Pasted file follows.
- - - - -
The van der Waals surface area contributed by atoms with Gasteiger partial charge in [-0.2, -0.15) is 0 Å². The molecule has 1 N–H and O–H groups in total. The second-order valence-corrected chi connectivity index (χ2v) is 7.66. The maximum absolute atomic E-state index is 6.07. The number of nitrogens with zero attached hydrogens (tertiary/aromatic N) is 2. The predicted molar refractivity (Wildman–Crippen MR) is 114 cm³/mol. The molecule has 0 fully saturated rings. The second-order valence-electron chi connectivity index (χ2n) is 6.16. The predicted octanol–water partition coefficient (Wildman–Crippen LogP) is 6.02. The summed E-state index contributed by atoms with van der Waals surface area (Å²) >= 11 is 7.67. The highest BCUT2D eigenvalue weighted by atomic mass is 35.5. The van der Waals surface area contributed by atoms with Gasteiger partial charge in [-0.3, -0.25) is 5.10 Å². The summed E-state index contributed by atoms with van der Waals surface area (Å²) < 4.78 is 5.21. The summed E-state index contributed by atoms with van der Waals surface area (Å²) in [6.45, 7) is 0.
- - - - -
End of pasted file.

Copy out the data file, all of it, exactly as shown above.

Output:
The van der Waals surface area contributed by atoms with Gasteiger partial charge in [-0.2, -0.15) is 0 Å². The molecule has 1 N–H and O–H groups in total. The second-order valence-corrected chi connectivity index (χ2v) is 7.66. The maximum absolute atomic E-state index is 6.07. The number of nitrogens with zero attached hydrogens (tertiary/aromatic N) is 2. The predicted molar refractivity (Wildman–Crippen MR) is 114 cm³/mol. The molecule has 0 fully saturated rings. The second-order valence-electron chi connectivity index (χ2n) is 6.16. The predicted octanol–water partition coefficient (Wildman–Crippen LogP) is 6.02. The summed E-state index contributed by atoms with van der Waals surface area (Å²) >= 11 is 7.67. The highest BCUT2D eigenvalue weighted by atomic mass is 35.5. The van der Waals surface area contributed by atoms with Gasteiger partial charge in [-0.3, -0.25) is 5.10 Å². The summed E-state index contributed by atoms with van der Waals surface area (Å²) < 4.78 is 5.21. The summed E-state index contributed by atoms with van der Waals surface area (Å²) in [6.45, 7) is 0.